Wednesday, March 14, 1973:Alexander P. Butterfield became the fifth FAA Administrator, succeeding John H. Shaffer (see Mar 24, 1969), whose resignation was one of many accepted by President Nixon in a reorganization of the Executive Branch. Butterfield’s selection had been announced on Dec 19, 1972, and his nomination submitted to the Senate on Jan 4, 1973. Questions were raised about his eligibility, however, since he was a retired Air Force colonel and the FAA Administrator was prohibited by law from having a military affiliation. When congressional exemption from this statute appeared unlikely, Butterfield resigned his Air Force commission. His nomination was resubmitted to the Senate on Feb 26 and confirmed on Mar 12.
Born in Florida in 1926, Butterfield spent much of his youth in California and attended UCLA for two years before receiving his B.S. degree from the University of Maryland. (He later earned an M.S. degree in international affairs from George Washington University and graduated from the National War College.) During 20 years with the Air Force, Butterfield had flown as a command pilot and member of a jet aerobatic team. His decorations included the Legion of Merit and Distinguished Flying Cross.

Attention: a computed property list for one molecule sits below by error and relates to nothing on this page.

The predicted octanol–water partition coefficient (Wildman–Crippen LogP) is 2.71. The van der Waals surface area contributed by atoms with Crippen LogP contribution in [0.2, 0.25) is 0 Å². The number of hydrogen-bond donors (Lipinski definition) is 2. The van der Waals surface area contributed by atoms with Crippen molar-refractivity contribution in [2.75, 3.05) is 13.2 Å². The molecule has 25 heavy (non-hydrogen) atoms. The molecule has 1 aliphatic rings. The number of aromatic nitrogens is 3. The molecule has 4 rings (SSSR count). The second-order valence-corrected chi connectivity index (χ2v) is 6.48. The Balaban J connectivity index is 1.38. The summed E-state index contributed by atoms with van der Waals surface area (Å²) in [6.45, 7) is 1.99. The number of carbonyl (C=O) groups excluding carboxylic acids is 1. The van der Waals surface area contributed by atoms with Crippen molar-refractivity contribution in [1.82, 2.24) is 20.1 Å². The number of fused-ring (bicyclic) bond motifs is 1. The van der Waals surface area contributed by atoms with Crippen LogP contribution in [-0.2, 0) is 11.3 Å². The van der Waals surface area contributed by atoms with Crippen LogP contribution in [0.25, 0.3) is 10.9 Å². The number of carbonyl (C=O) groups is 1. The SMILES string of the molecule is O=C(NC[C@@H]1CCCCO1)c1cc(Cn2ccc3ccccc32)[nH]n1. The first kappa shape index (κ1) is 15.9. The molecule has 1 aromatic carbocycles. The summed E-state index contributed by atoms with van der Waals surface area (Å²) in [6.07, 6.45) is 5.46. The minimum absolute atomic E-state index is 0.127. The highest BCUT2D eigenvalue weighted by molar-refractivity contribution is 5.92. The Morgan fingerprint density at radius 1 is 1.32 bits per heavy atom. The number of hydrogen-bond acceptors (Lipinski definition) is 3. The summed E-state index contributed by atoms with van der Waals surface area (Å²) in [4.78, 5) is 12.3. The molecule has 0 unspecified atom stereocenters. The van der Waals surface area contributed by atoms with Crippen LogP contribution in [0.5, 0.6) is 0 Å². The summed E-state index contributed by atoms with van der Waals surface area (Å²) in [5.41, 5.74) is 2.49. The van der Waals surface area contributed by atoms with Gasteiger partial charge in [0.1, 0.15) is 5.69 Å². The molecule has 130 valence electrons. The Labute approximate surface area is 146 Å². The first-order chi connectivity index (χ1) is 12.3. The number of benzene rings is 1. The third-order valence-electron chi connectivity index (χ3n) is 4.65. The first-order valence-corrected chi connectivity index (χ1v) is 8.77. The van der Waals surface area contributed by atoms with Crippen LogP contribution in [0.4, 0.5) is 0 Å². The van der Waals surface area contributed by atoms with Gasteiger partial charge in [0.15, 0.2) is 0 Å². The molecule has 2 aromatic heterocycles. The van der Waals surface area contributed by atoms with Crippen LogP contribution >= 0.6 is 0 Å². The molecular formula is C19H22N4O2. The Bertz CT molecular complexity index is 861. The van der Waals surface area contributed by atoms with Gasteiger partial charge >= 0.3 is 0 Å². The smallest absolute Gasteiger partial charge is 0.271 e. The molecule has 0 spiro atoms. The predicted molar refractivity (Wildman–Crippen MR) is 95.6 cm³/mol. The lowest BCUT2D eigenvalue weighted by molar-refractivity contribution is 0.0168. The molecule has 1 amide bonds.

Butterfield had commanded the USAF’s low and medium level air reconnaissance operations in Southeast Asia. His staff positions included duty as senior aide to the Commander in Chief Pacific Air Forces, and Military Assistant to the Special Assistant to the Secretary of Defense. He was serving as the senior U.S. military representative to Australia when he retired from the Air Force in 1969 to become Deputy Assistant to President Nixon. Butterfield moved from this post to FAA, serving as Administrator for just over two years (see Mar 25, 1975).
Saturday, March 17, 1973:Negotiators signed the first labor contract between FAA and the Professional Air Traffic Controllers Organization (PATCO). Approved and effective on Apr 4, the one-year agreement contained 56 articles that included provisions on a variety of issues including payroll deduction of union dues and “familiarization flights” by controllers in airline cockpits. (See Oct 20, 1972, and May 7, 1975.)
Friday, April 27, 1973:An FAA rule imposing a virtual ban on civilian supersonic flights over the United States went into effect. The rule, first proposed on Apr 10, 1970, prohibited any operator of a civil aircraft from exceeding the speed of sound (Mach 1) when flying over the land mass or territorial waters of the United States, except when such operations would not cause a “measurable sonic boom overpressure to reach the surface.” This wording left room for certain authorized operations at the lower end of the supersonic speed range. The rule was not seen as a bar to planned operations of the Anglo-French supersonic transport Concorde, which was expected to fly subsonic over U.S. territorial waters and mainland. (See Feb 4, 1976.)